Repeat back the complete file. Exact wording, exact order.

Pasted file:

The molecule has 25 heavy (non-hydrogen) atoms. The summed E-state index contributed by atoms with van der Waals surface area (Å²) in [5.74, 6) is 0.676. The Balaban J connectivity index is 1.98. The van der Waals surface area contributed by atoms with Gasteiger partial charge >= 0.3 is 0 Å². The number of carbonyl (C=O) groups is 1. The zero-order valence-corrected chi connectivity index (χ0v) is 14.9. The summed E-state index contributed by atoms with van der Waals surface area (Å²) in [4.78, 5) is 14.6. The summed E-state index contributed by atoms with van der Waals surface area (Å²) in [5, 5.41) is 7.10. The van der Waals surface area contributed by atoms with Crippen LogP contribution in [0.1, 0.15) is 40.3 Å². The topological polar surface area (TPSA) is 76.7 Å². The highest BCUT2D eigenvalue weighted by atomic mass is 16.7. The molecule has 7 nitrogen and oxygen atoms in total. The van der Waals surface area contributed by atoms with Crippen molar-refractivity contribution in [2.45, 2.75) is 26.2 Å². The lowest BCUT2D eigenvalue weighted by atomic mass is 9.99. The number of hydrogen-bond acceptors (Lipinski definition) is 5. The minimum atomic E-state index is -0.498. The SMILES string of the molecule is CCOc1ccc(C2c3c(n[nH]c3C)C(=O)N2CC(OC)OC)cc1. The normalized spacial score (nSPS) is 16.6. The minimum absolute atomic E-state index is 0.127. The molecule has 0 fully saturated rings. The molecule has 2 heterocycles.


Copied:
The molecule has 25 heavy (non-hydrogen) atoms. The summed E-state index contributed by atoms with van der Waals surface area (Å²) in [5.74, 6) is 0.676. The Balaban J connectivity index is 1.98. The van der Waals surface area contributed by atoms with Gasteiger partial charge >= 0.3 is 0 Å². The number of carbonyl (C=O) groups is 1. The zero-order valence-corrected chi connectivity index (χ0v) is 14.9. The summed E-state index contributed by atoms with van der Waals surface area (Å²) in [4.78, 5) is 14.6. The summed E-state index contributed by atoms with van der Waals surface area (Å²) in [5, 5.41) is 7.10. The van der Waals surface area contributed by atoms with Crippen LogP contribution in [0.1, 0.15) is 40.3 Å². The topological polar surface area (TPSA) is 76.7 Å². The highest BCUT2D eigenvalue weighted by atomic mass is 16.7. The molecule has 7 nitrogen and oxygen atoms in total. The van der Waals surface area contributed by atoms with Crippen molar-refractivity contribution in [2.45, 2.75) is 26.2 Å². The lowest BCUT2D eigenvalue weighted by atomic mass is 9.99. The number of hydrogen-bond acceptors (Lipinski definition) is 5. The minimum atomic E-state index is -0.498. The SMILES string of the molecule is CCOc1ccc(C2c3c(n[nH]c3C)C(=O)N2CC(OC)OC)cc1. The normalized spacial score (nSPS) is 16.6. The minimum absolute atomic E-state index is 0.127. The molecule has 0 fully saturated rings. The molecule has 2 heterocycles.